The trail started gradually until we reached tiny Spoon Lake which, aptly named, was shaped as if a giant had taken a spoonful out of the earth. The water was that strangely beautiful turquoise colour one only sees in the alpine. After the lake the climbing began. The path was well used and solid underfoot. We climbed switchback after switchback and soon the kids were well ahead. I began to see and feel the benefit of the ski poles and I silently thanked my husband for what was to be the first of many times during the two and a half hours climb up and the two hours back down the trail. Every so often we would stop and turn to take in the ever-changing view. Each time we stopped we could see new peaks in the beyond and new shapes below: trucks climbing the top of the road to the parking lot far below, hikers making their way up the path behind us, and folds and folds of green and blue treed hillsides.

Spoon Lake from above

Some of our group looking toward the Southwest

At one point we stopped to let some faster hikers pass. They all had the same large, nylon backpacks and I wondered if they were going to camp overnight at the top. About three quarters of the way up we met two young men who had spent the night on the top. They were grinning ear to ear and exclaiming about how the entire milky way had been visible the night before and how the experience was like being in a planetarium, only better, of course.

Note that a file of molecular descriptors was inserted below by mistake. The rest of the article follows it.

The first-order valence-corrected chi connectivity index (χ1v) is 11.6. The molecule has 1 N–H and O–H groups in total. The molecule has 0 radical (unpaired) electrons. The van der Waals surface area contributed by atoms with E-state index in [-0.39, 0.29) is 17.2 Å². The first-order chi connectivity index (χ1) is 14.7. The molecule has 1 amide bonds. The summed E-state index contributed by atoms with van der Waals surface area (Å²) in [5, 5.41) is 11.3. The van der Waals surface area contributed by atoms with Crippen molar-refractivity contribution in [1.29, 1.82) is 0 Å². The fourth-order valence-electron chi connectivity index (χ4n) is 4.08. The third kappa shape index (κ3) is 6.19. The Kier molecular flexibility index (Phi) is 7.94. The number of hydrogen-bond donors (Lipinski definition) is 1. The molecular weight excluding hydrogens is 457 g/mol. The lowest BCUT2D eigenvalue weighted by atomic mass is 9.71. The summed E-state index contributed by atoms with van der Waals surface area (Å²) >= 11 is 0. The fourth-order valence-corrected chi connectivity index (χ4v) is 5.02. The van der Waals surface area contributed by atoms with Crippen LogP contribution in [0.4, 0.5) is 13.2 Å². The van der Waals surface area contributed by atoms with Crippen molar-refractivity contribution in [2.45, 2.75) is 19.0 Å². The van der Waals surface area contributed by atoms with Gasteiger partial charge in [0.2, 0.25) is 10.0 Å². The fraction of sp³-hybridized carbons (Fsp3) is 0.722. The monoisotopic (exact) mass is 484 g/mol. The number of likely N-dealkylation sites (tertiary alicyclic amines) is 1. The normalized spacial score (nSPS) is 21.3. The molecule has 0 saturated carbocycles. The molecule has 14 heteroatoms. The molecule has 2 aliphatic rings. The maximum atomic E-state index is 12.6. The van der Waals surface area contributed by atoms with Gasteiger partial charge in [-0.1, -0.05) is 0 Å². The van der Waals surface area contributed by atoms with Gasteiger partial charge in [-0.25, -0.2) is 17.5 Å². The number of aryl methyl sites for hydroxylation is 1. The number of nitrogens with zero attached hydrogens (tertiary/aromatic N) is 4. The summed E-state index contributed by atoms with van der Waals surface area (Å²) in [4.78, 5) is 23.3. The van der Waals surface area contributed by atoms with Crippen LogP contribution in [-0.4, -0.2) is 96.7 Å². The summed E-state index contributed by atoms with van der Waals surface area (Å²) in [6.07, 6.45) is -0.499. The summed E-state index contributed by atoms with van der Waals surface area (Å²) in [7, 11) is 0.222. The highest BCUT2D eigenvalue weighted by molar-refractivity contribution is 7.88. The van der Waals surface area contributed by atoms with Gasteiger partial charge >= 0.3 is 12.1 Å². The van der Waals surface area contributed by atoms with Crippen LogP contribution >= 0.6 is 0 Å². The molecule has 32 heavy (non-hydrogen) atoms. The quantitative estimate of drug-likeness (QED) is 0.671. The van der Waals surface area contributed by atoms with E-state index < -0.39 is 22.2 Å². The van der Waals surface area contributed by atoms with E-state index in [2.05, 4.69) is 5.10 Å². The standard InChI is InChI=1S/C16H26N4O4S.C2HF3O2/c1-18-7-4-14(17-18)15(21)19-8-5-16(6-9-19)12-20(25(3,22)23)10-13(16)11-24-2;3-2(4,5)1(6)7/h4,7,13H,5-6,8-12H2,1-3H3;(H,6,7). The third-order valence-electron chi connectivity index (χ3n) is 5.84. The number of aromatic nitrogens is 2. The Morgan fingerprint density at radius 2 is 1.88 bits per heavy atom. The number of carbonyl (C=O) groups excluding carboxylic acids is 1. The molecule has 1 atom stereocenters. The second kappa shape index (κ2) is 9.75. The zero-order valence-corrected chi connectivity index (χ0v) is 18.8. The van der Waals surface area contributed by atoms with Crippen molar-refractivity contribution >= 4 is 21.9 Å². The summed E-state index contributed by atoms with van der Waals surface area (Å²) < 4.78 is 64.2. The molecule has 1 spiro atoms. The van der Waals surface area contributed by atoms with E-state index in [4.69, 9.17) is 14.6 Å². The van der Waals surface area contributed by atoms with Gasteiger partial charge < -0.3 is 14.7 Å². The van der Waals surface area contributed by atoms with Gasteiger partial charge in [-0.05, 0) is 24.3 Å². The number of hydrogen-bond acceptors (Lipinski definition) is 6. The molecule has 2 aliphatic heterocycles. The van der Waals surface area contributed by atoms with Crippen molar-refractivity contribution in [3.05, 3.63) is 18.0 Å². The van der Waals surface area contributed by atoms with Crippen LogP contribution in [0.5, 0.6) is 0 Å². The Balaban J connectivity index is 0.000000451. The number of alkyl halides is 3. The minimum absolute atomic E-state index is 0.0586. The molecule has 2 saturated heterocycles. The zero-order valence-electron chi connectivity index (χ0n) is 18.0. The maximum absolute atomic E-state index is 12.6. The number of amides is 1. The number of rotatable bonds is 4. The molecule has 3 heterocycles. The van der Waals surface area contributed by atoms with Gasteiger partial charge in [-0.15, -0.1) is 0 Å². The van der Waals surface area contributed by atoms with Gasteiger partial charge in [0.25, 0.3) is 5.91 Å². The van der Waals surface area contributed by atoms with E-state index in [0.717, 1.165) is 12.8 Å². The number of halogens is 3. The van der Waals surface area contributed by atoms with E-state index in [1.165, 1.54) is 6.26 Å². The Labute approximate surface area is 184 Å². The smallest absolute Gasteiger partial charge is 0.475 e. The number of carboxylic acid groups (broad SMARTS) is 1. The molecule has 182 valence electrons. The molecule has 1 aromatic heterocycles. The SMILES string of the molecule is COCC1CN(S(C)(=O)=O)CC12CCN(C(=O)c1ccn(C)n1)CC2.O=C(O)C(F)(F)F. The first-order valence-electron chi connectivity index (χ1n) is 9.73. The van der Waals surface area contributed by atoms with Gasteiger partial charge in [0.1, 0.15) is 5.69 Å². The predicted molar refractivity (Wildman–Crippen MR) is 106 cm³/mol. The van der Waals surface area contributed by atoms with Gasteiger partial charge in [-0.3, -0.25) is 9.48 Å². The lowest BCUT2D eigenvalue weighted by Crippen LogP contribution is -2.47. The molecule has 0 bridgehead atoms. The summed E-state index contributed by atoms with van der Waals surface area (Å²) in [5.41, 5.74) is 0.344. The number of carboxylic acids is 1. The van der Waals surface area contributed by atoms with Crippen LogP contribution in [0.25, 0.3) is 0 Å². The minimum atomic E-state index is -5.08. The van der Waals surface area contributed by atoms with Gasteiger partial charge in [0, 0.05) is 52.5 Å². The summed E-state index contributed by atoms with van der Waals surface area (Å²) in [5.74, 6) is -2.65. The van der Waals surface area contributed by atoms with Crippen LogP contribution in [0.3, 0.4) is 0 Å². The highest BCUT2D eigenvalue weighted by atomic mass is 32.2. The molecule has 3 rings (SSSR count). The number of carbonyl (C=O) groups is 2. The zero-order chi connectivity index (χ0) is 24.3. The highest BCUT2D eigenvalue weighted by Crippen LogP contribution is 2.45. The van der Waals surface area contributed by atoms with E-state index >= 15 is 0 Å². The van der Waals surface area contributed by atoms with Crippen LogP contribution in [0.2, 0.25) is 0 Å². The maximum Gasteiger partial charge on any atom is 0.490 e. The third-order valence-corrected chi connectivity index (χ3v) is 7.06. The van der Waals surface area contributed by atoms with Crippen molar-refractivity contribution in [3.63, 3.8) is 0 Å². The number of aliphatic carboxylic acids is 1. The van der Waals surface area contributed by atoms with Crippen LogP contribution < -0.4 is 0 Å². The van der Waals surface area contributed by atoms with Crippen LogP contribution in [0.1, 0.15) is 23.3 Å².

Before long, we had reached the plateau before the final short climb to the peak. We had hiked in the wonderful coolness of the morning and although tired and in need of lunch, none of us was suffering. The kids went straight away the very top of the peak above me. I stopped to rest and take in the incredible and vertigo-inducing view of our home valley below to the north and the sharp and splendid peaks of the Cascade Mountains to the South.

Snow-covered Mt. Baker on the far right

 I began to climb the last bit of the peak when my youngest began to make her way down. "It makes me nervous to be up there," she said when she reached me. I asked her if the view was different up there on that narrow peak with the sheer drops on all sides, and she said, "No, no different at all, and the shale makes it quite tricky to come down." I had still to climb down the mountain, which I knew was often harder on the knees than going up, so, I decided to stay put with her on the plateau. As we ate our lunch and put on some more layers of clothing to combat the cool wind, we watched the group of nylon back-pack laden hikers just below us in a small meadow. Another hiker came up the trail and told us that we would soon be treated to a wonderful show, thanks to the group below. One by one, the hikers who had passed us earler opened their nylon packs to reveal parachutes, and one by one they attached them to harnesses, checked them for safety and then jumped off the cliff below us into the blue. I thought of all the times we had watched them from far below, rising with the updraft that came up the north face of the mountain, drifting and falling with the air currents and taking their sweet time in landing. Often they would land in our high school field 2100 metres below from where we were sitting at that moment.